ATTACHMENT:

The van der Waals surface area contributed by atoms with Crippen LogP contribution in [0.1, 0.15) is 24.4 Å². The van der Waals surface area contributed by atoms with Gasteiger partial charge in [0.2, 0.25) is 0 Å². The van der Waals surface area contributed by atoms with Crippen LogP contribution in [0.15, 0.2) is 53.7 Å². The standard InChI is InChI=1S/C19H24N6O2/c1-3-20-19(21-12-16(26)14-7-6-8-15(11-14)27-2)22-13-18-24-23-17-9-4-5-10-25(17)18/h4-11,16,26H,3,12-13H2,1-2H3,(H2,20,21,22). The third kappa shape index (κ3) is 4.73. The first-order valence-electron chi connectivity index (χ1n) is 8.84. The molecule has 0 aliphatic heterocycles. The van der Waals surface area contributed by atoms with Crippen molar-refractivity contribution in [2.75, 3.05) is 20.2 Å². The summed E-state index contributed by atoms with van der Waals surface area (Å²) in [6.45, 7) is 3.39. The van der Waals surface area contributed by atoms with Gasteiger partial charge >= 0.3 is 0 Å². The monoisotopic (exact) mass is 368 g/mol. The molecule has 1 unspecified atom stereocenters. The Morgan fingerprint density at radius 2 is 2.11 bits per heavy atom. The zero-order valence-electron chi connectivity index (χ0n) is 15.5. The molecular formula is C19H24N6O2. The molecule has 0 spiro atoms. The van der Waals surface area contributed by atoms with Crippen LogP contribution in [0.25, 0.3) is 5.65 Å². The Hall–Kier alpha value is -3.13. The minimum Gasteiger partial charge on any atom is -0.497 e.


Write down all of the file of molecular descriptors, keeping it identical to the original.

The van der Waals surface area contributed by atoms with Crippen LogP contribution in [0.1, 0.15) is 24.4 Å². The van der Waals surface area contributed by atoms with Gasteiger partial charge in [0.2, 0.25) is 0 Å². The van der Waals surface area contributed by atoms with Crippen LogP contribution in [0.15, 0.2) is 53.7 Å². The standard InChI is InChI=1S/C19H24N6O2/c1-3-20-19(21-12-16(26)14-7-6-8-15(11-14)27-2)22-13-18-24-23-17-9-4-5-10-25(17)18/h4-11,16,26H,3,12-13H2,1-2H3,(H2,20,21,22). The third kappa shape index (κ3) is 4.73. The first-order valence-electron chi connectivity index (χ1n) is 8.84. The molecule has 0 aliphatic heterocycles. The van der Waals surface area contributed by atoms with Crippen molar-refractivity contribution in [2.75, 3.05) is 20.2 Å². The summed E-state index contributed by atoms with van der Waals surface area (Å²) in [6.45, 7) is 3.39. The van der Waals surface area contributed by atoms with Gasteiger partial charge >= 0.3 is 0 Å². The monoisotopic (exact) mass is 368 g/mol. The molecule has 1 unspecified atom stereocenters. The Morgan fingerprint density at radius 2 is 2.11 bits per heavy atom. The zero-order valence-electron chi connectivity index (χ0n) is 15.5. The molecular formula is C19H24N6O2. The molecule has 0 spiro atoms. The van der Waals surface area contributed by atoms with Crippen LogP contribution in [0.25, 0.3) is 5.65 Å². The Hall–Kier alpha value is -3.13. The minimum Gasteiger partial charge on any atom is -0.497 e.